Rob Douglas, who has served on North Cowichan council for two terms, is running for mayor in the municipal elections on Oct. 15.
Douglas is the second candidate to throw their hat in the ring so far in the race for mayor after former councillor Joyce Behnsen announced her intention to run in April.
He was first elected to council in 2014 and again in 2018.
During that time, Douglas, who was born and raised in North Cowichan, has also served as a director for North Cowichan on the board at the Cowichan Valley Regional District.
“We are facing a number of growing challenges in North Cowichan, from a lack of affordable housing and homelessness, to environmental degradation and effects of climate change, to a loss of high-paying jobs and a rising cost of living,” Douglas said.
“Local government can’t solve all these problems on its own, but we can certainly do more.”
Douglas said more and more people are losing their lives to the ongoing opioid crisis, which is also impacting the broader community and local businesses, so solutions must be found.
He said North Cowichan needs to look at how other jurisdictions are dealing with this crisis and learn from them.
“We need to work with other municipalities on this issue because we can’t do it on our own,” Douglas said.
“We have limited resources at the local level, so we also need to advocate hard for more help from senior levels of government, Island Health, and BC Housing to get the supports in place that are needed to deal with the opioid crisis and its related problems.”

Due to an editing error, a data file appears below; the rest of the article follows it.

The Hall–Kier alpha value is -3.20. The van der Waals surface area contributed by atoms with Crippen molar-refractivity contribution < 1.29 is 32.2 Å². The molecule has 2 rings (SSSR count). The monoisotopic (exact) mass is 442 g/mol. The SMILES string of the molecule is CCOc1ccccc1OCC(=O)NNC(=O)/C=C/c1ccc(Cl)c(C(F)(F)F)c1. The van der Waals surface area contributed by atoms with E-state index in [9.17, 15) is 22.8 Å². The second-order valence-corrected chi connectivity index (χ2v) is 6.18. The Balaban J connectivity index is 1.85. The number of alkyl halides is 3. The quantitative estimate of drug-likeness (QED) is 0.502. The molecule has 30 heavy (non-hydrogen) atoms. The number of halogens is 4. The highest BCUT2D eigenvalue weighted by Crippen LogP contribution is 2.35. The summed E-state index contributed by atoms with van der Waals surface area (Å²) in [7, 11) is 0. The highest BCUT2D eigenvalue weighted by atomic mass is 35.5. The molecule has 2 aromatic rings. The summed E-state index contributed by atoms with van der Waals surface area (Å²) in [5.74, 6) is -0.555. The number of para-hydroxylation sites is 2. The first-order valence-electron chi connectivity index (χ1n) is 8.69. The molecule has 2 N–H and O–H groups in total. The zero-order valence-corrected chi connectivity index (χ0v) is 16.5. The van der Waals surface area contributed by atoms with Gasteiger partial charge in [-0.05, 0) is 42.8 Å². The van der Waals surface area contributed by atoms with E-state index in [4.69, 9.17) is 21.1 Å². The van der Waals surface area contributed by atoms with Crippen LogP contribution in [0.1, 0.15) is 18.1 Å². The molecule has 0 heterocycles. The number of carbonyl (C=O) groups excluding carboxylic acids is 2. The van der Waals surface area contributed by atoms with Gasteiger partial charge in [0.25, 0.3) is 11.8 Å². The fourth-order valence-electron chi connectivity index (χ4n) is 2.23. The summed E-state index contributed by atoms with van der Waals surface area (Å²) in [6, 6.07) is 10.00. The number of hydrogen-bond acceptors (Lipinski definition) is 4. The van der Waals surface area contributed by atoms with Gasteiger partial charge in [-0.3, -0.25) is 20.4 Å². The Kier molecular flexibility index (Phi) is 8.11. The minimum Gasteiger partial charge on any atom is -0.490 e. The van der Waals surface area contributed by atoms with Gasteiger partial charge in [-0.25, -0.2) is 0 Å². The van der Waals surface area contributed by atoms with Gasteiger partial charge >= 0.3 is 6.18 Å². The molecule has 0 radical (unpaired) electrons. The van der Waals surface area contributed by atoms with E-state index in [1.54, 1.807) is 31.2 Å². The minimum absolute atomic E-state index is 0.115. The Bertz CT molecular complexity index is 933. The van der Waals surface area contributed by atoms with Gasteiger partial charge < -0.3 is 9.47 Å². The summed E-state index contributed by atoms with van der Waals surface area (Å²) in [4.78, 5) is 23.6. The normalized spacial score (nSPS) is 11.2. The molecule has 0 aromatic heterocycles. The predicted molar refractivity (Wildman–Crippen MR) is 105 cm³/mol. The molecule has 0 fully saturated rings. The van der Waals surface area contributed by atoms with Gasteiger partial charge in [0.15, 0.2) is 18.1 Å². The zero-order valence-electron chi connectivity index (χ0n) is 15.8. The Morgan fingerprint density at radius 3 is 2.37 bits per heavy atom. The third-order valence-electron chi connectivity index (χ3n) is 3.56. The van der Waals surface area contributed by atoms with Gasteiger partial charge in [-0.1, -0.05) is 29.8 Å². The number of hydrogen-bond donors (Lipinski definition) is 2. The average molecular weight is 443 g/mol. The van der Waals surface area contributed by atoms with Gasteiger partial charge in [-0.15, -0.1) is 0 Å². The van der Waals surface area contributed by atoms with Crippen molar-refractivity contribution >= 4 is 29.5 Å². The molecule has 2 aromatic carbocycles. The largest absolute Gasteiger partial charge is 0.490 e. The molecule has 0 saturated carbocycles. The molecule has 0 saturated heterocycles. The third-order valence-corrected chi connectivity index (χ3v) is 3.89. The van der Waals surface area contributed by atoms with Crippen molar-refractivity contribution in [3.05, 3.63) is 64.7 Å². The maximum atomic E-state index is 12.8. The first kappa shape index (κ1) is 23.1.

Douglas said that with a strong track record as a municipal councillor and community volunteer, he believes that he can provide the strong leadership and new ideas that the municipality will need to work with local residents to address the big issues facing the community.
“My top priorities as mayor, if given that privilege by the people of North Cowichan, will be to tackle the affordable housing crisis, defend the environment, build a strong local economy, create safe neighbourhoods, and maintain rural character,” he said.
“Through hard work, involving local residents in decision-making, and aggressively lobbying the senior levels of government, we can accomplish a great deal over the next four years.”
Prior to his involvement in municipal politics, Douglas served on a wide range of community organizations including the boards for the Cowichan Land Trust and Volunteer Cowichan.
In addition, for several years he wrote for the Cowichan News Leader Pictorial.
For more than a decade, Douglas has been employed by the province, currently as a director in the area of post-secondary education and skills training, and before that as a policy analyst with responsibilities for Indigenous education, immigration policy, and newcomer settlement.
He had previously worked in the pulp and paper, forestry, and construction industries.
“My family has deep roots in the Cowichan Valley that go back five generations,” Douglas said.
“I currently live near Mount Tzouhalem with my wife, two daughters, and our boxer Daisy, where we enjoy hiking, swimming and playing sports.”
To learn more about Douglas and his priorities, or to contact him directly, visit his website at www.robdouglas.ca or follow him on Facebook.